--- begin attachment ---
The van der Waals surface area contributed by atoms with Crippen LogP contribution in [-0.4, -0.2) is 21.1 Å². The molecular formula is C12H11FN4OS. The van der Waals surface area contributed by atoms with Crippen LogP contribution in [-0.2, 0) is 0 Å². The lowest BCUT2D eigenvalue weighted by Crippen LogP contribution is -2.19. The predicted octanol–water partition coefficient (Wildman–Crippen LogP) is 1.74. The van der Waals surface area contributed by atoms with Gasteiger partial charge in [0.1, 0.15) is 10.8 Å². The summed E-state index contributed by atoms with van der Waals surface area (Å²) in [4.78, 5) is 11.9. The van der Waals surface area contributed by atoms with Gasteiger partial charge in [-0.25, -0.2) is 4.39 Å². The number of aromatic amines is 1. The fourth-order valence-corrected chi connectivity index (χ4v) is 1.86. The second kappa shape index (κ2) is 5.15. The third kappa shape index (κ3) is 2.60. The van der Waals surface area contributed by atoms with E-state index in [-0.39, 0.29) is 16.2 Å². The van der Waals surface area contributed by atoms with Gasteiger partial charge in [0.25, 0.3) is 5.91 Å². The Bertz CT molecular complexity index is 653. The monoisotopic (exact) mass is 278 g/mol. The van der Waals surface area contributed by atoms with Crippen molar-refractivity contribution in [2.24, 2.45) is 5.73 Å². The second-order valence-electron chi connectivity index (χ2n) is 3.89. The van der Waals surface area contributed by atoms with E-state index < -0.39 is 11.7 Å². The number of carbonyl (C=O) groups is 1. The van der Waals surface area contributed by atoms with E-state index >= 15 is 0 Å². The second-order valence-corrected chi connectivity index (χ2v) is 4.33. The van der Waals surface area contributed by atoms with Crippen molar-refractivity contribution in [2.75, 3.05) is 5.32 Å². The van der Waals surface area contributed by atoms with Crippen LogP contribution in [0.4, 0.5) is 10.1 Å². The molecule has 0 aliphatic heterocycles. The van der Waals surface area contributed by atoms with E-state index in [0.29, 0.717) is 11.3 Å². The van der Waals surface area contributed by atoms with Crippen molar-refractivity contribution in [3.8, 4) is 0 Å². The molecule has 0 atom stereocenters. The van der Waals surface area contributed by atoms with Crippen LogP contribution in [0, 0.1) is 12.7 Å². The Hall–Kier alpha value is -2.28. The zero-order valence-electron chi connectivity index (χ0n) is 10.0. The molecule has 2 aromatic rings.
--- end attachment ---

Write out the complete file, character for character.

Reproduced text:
The van der Waals surface area contributed by atoms with Crippen LogP contribution in [-0.4, -0.2) is 21.1 Å². The molecular formula is C12H11FN4OS. The van der Waals surface area contributed by atoms with Crippen LogP contribution in [-0.2, 0) is 0 Å². The lowest BCUT2D eigenvalue weighted by Crippen LogP contribution is -2.19. The predicted octanol–water partition coefficient (Wildman–Crippen LogP) is 1.74. The van der Waals surface area contributed by atoms with Gasteiger partial charge in [0.1, 0.15) is 10.8 Å². The summed E-state index contributed by atoms with van der Waals surface area (Å²) in [4.78, 5) is 11.9. The van der Waals surface area contributed by atoms with Gasteiger partial charge in [-0.25, -0.2) is 4.39 Å². The number of aromatic amines is 1. The fourth-order valence-corrected chi connectivity index (χ4v) is 1.86. The second kappa shape index (κ2) is 5.15. The third kappa shape index (κ3) is 2.60. The van der Waals surface area contributed by atoms with E-state index in [-0.39, 0.29) is 16.2 Å². The van der Waals surface area contributed by atoms with Gasteiger partial charge in [0.25, 0.3) is 5.91 Å². The Bertz CT molecular complexity index is 653. The monoisotopic (exact) mass is 278 g/mol. The van der Waals surface area contributed by atoms with Crippen molar-refractivity contribution in [2.24, 2.45) is 5.73 Å². The second-order valence-electron chi connectivity index (χ2n) is 3.89. The van der Waals surface area contributed by atoms with E-state index < -0.39 is 11.7 Å². The number of carbonyl (C=O) groups is 1. The van der Waals surface area contributed by atoms with E-state index >= 15 is 0 Å². The second-order valence-corrected chi connectivity index (χ2v) is 4.33. The van der Waals surface area contributed by atoms with Crippen molar-refractivity contribution in [2.75, 3.05) is 5.32 Å². The van der Waals surface area contributed by atoms with Crippen LogP contribution in [0.4, 0.5) is 10.1 Å². The molecule has 0 aliphatic heterocycles. The van der Waals surface area contributed by atoms with E-state index in [0.29, 0.717) is 11.3 Å². The van der Waals surface area contributed by atoms with Crippen molar-refractivity contribution in [3.8, 4) is 0 Å². The molecule has 0 atom stereocenters. The van der Waals surface area contributed by atoms with Crippen LogP contribution in [0, 0.1) is 12.7 Å². The Hall–Kier alpha value is -2.28. The zero-order valence-electron chi connectivity index (χ0n) is 10.0. The molecule has 2 aromatic rings.